What is high-resolution?
Resolution is the measurement of clarity and sharpness of an image or a visual component. High resolution is a relative term that describes how visually clear and precise an image is on the observed medium. For example, a high-resolution photograph on a website is produced and measured differently than a high-resolution pamphlet, yet when they are both visually sharp and lack any blurry elements, they are considered to have high-resolution.
This blog describes the main points that contribute to high-resolution content, specifically explaining print vs digital resolution. The considerations for configuring the best resolution for printing are different than determining digital resolution because the mediums are different, therefore the measurements and colors differ.
Print vs Digital Resolution
The two differentiators between print and digital resolution that will be analyzed are the building blocks of the images, or the difference between DPI and PPI, and the color distinctions, or the difference between RGB and CMYK.
Difference between DPI and PPI
DPI and PPI are the measurement terms used to describe the density of an image’s specific building blocks, the small pieces that create the whole picture.
What does DPI mean?
DPI stands for dots per inch and is used when referring to printed material. A printer creates an image by producing numerous tiny dots that come together to create the complete image, therefore the number of dots per inch is the measurement of DPI. When an inch has more dots, the space is more full, therefore it adds more detail that improves the overall quality of the final image. In general, the higher the DPI the more sharp and smooth the image will be.
What does PPI mean?
PPI stands for pixels per inch and is used when referring to digital content. Pixels are picture elements or the tiny small squares that create the complete image. While DPI is comprised of small circles, PPI contains squares, yet similarly, the digital resolution is determined by how many pixels there are per inch. The more dense the image, or the higher number of pixels per inch, the more complete and detailed that inch will be, ultimately creating a sharp image.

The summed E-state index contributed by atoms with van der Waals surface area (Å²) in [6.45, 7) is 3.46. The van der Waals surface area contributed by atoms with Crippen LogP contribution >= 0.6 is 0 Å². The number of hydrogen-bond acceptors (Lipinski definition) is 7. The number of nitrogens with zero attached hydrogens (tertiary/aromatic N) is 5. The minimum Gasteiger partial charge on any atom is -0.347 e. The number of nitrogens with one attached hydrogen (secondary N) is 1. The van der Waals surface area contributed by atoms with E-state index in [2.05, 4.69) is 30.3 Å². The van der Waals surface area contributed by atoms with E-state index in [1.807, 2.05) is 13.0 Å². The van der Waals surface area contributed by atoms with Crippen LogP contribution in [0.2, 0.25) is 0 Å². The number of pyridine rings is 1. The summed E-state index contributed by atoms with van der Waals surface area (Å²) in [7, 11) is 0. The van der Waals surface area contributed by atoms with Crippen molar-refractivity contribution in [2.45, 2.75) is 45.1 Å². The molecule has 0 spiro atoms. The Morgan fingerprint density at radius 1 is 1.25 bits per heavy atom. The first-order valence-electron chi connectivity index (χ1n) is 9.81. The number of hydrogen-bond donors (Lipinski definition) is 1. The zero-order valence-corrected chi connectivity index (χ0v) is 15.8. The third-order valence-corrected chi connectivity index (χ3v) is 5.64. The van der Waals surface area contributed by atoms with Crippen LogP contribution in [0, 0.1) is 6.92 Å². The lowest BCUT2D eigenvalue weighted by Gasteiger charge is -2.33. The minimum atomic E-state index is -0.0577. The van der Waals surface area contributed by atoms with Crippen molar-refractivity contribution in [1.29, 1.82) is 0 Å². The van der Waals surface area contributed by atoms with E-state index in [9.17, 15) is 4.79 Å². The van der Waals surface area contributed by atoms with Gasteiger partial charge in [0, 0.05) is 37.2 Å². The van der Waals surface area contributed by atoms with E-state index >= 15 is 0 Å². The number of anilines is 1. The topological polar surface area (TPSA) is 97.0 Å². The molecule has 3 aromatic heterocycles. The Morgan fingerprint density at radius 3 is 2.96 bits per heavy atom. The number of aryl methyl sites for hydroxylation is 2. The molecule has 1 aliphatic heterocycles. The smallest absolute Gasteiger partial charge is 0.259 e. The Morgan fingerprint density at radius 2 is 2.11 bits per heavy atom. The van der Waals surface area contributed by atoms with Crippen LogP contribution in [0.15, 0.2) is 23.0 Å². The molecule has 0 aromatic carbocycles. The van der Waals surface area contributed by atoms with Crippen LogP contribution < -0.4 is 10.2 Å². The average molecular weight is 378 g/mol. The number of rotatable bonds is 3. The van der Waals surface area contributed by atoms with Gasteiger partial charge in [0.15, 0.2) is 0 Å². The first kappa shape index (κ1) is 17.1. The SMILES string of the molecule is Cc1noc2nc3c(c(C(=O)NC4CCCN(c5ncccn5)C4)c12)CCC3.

Difference between RGB and CMYK
What is CMYK?
CMYK stands for Cyan, Magenta, Yellow, and Key/Black and is the color scale used for printed material. CMYK uses a subtractive color model meaning the initial product is white and when the image is printed each layer of ink, or the colored dots, reduces the whiteness to create the desired color. Therefore, the printing process is subtracting the brightness by adding the layers of CMYK dots to create the final product coloring.
What is RGB?
RGB stands for Red, Green, Blue and is the color scale used for digital images. RGB uses an addictive mixing process to create the colors seen on a screen. This means the colors start as black and when the RGB (red, green, and blue) colors are added and layered it brightens the original display to the desired color. Using different intensity and combinations of these colors, the process is able to produce the necessary colors. Since it is done digitally, the light of the screen impacts how the colors are constructed, therefore different from printed material.
While there are additional considerations when determining resolution for printed and digital material, the main considerations for production are the building blocks DPI and PPI and the color scales CMYK and RGB. Images that are printed use circles/dots to create the final product and are measured by DPI, or dots per inch. The more dots there are per inch, the more detail there is per inch, therefore, increasing the sharpness of the photo. Printed material is produced using the CMYK color scale, meaning the layered colors (cyan, magenta, yellow, and black) are added to the white original to reduce the brightness and create the final colors. In contrast, digital images are measured as PPI using pixels or small squares as the building blocks. Then the color scale is RGB where red, green, and blue are added to the black original to brighten the display and ultimately create the colors.